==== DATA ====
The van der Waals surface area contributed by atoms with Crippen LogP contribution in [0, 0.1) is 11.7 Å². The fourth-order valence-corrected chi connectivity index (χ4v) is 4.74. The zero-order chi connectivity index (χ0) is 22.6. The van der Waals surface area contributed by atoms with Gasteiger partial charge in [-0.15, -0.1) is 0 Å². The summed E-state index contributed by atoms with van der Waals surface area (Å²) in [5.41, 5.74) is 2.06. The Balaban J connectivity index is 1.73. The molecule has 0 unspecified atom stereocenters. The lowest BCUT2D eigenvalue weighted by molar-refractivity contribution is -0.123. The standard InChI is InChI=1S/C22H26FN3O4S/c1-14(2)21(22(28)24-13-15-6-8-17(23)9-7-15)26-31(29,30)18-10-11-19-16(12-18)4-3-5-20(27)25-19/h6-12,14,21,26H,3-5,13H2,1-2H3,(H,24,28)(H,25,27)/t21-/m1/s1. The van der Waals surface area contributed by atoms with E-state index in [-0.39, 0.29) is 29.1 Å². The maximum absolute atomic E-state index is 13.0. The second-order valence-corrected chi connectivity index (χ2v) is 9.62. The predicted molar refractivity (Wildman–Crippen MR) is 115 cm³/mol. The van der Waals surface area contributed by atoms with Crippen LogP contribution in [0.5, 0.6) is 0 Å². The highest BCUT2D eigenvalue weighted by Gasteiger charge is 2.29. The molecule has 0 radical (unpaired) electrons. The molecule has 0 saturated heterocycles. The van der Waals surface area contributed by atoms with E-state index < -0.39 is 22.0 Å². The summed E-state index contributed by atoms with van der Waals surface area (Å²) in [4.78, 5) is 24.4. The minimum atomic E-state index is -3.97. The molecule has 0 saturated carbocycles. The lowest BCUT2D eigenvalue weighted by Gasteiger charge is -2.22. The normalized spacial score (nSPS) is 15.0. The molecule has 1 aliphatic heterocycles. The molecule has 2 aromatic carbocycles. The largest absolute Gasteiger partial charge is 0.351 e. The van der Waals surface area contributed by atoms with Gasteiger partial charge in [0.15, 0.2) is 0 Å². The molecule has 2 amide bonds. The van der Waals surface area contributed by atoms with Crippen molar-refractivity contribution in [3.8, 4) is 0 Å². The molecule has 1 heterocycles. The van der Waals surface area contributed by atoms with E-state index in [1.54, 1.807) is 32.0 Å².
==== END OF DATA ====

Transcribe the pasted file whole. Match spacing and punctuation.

The van der Waals surface area contributed by atoms with Crippen LogP contribution in [0, 0.1) is 11.7 Å². The fourth-order valence-corrected chi connectivity index (χ4v) is 4.74. The zero-order chi connectivity index (χ0) is 22.6. The van der Waals surface area contributed by atoms with Gasteiger partial charge in [-0.15, -0.1) is 0 Å². The summed E-state index contributed by atoms with van der Waals surface area (Å²) in [5.41, 5.74) is 2.06. The Balaban J connectivity index is 1.73. The molecule has 0 unspecified atom stereocenters. The lowest BCUT2D eigenvalue weighted by molar-refractivity contribution is -0.123. The standard InChI is InChI=1S/C22H26FN3O4S/c1-14(2)21(22(28)24-13-15-6-8-17(23)9-7-15)26-31(29,30)18-10-11-19-16(12-18)4-3-5-20(27)25-19/h6-12,14,21,26H,3-5,13H2,1-2H3,(H,24,28)(H,25,27)/t21-/m1/s1. The van der Waals surface area contributed by atoms with E-state index in [-0.39, 0.29) is 29.1 Å². The maximum absolute atomic E-state index is 13.0. The second-order valence-corrected chi connectivity index (χ2v) is 9.62. The predicted molar refractivity (Wildman–Crippen MR) is 115 cm³/mol. The van der Waals surface area contributed by atoms with Crippen LogP contribution in [0.5, 0.6) is 0 Å². The highest BCUT2D eigenvalue weighted by Gasteiger charge is 2.29. The molecule has 0 radical (unpaired) electrons. The molecule has 0 saturated heterocycles. The van der Waals surface area contributed by atoms with E-state index < -0.39 is 22.0 Å². The summed E-state index contributed by atoms with van der Waals surface area (Å²) in [4.78, 5) is 24.4. The minimum atomic E-state index is -3.97. The molecule has 0 saturated carbocycles. The lowest BCUT2D eigenvalue weighted by Gasteiger charge is -2.22. The normalized spacial score (nSPS) is 15.0. The molecule has 1 aliphatic heterocycles. The molecule has 2 aromatic carbocycles. The largest absolute Gasteiger partial charge is 0.351 e. The van der Waals surface area contributed by atoms with Gasteiger partial charge in [0.15, 0.2) is 0 Å². The molecule has 2 amide bonds. The van der Waals surface area contributed by atoms with Crippen molar-refractivity contribution in [3.8, 4) is 0 Å². The molecule has 1 heterocycles. The van der Waals surface area contributed by atoms with E-state index in [1.54, 1.807) is 32.0 Å².